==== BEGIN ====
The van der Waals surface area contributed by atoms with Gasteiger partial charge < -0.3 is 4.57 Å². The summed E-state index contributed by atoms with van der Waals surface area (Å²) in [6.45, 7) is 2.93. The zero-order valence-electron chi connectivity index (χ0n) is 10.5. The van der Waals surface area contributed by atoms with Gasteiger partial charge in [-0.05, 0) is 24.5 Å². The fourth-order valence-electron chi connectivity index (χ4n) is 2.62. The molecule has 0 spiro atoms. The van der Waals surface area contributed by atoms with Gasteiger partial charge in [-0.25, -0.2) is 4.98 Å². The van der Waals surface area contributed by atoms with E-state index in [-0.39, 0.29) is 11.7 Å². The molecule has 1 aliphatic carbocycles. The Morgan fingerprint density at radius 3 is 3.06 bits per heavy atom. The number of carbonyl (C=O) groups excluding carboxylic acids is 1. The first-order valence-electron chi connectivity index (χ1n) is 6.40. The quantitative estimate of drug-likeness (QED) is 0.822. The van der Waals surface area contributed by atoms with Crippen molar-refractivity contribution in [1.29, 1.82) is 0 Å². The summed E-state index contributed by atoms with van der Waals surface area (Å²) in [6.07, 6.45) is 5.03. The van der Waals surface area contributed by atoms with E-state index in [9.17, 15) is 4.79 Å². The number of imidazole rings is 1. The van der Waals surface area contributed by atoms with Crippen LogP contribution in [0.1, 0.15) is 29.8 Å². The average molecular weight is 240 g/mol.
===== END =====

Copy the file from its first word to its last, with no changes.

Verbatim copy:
The van der Waals surface area contributed by atoms with Gasteiger partial charge < -0.3 is 4.57 Å². The summed E-state index contributed by atoms with van der Waals surface area (Å²) in [6.45, 7) is 2.93. The zero-order valence-electron chi connectivity index (χ0n) is 10.5. The van der Waals surface area contributed by atoms with Gasteiger partial charge in [-0.05, 0) is 24.5 Å². The fourth-order valence-electron chi connectivity index (χ4n) is 2.62. The molecule has 0 spiro atoms. The van der Waals surface area contributed by atoms with Gasteiger partial charge in [-0.25, -0.2) is 4.98 Å². The van der Waals surface area contributed by atoms with E-state index in [-0.39, 0.29) is 11.7 Å². The molecule has 1 aliphatic carbocycles. The Morgan fingerprint density at radius 3 is 3.06 bits per heavy atom. The number of carbonyl (C=O) groups excluding carboxylic acids is 1. The first-order valence-electron chi connectivity index (χ1n) is 6.40. The quantitative estimate of drug-likeness (QED) is 0.822. The van der Waals surface area contributed by atoms with Crippen molar-refractivity contribution in [1.29, 1.82) is 0 Å². The summed E-state index contributed by atoms with van der Waals surface area (Å²) in [6.07, 6.45) is 5.03. The van der Waals surface area contributed by atoms with E-state index in [9.17, 15) is 4.79 Å². The number of imidazole rings is 1. The van der Waals surface area contributed by atoms with Crippen LogP contribution in [0.1, 0.15) is 29.8 Å². The average molecular weight is 240 g/mol.